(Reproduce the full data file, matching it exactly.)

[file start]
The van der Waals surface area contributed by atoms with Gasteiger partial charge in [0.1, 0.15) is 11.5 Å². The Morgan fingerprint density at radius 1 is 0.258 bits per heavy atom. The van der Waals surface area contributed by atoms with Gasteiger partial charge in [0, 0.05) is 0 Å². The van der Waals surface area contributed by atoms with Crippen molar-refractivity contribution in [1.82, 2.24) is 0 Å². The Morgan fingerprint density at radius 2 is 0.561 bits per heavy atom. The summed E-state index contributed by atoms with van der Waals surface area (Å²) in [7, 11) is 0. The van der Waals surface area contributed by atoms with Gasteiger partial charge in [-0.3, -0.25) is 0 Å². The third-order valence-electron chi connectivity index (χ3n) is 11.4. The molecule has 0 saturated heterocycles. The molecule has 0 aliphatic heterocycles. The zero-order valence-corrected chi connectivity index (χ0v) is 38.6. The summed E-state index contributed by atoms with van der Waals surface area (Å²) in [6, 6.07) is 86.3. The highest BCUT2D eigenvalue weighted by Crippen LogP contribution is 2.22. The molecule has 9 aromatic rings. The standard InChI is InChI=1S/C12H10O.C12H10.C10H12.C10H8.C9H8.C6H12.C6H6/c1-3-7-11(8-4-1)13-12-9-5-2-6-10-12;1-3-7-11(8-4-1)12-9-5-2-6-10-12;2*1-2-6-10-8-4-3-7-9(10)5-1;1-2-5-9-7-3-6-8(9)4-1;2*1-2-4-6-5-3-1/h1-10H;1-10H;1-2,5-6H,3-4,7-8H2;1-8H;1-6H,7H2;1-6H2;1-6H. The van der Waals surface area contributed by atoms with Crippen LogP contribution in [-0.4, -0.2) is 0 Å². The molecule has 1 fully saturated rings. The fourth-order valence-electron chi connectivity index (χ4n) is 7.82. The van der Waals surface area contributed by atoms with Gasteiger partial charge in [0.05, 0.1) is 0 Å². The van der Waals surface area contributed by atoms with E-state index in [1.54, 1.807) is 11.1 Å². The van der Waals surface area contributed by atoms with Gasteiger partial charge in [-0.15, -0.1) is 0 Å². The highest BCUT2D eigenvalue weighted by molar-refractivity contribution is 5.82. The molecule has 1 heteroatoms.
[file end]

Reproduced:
The van der Waals surface area contributed by atoms with Gasteiger partial charge in [0.1, 0.15) is 11.5 Å². The Morgan fingerprint density at radius 1 is 0.258 bits per heavy atom. The van der Waals surface area contributed by atoms with Gasteiger partial charge in [0, 0.05) is 0 Å². The van der Waals surface area contributed by atoms with Crippen molar-refractivity contribution in [1.82, 2.24) is 0 Å². The Morgan fingerprint density at radius 2 is 0.561 bits per heavy atom. The summed E-state index contributed by atoms with van der Waals surface area (Å²) in [7, 11) is 0. The van der Waals surface area contributed by atoms with Gasteiger partial charge in [-0.3, -0.25) is 0 Å². The third-order valence-electron chi connectivity index (χ3n) is 11.4. The molecule has 0 saturated heterocycles. The molecule has 0 aliphatic heterocycles. The zero-order valence-corrected chi connectivity index (χ0v) is 38.6. The summed E-state index contributed by atoms with van der Waals surface area (Å²) in [6, 6.07) is 86.3. The highest BCUT2D eigenvalue weighted by Crippen LogP contribution is 2.22. The molecule has 9 aromatic rings. The standard InChI is InChI=1S/C12H10O.C12H10.C10H12.C10H8.C9H8.C6H12.C6H6/c1-3-7-11(8-4-1)13-12-9-5-2-6-10-12;1-3-7-11(8-4-1)12-9-5-2-6-10-12;2*1-2-6-10-8-4-3-7-9(10)5-1;1-2-5-9-7-3-6-8(9)4-1;2*1-2-4-6-5-3-1/h1-10H;1-10H;1-2,5-6H,3-4,7-8H2;1-8H;1-6H,7H2;1-6H2;1-6H. The van der Waals surface area contributed by atoms with Crippen LogP contribution in [-0.4, -0.2) is 0 Å². The molecule has 1 fully saturated rings. The fourth-order valence-electron chi connectivity index (χ4n) is 7.82. The van der Waals surface area contributed by atoms with Gasteiger partial charge in [0.05, 0.1) is 0 Å². The van der Waals surface area contributed by atoms with E-state index in [1.54, 1.807) is 11.1 Å². The van der Waals surface area contributed by atoms with Gasteiger partial charge in [-0.15, -0.1) is 0 Å². The highest BCUT2D eigenvalue weighted by molar-refractivity contribution is 5.82. The molecule has 1 heteroatoms.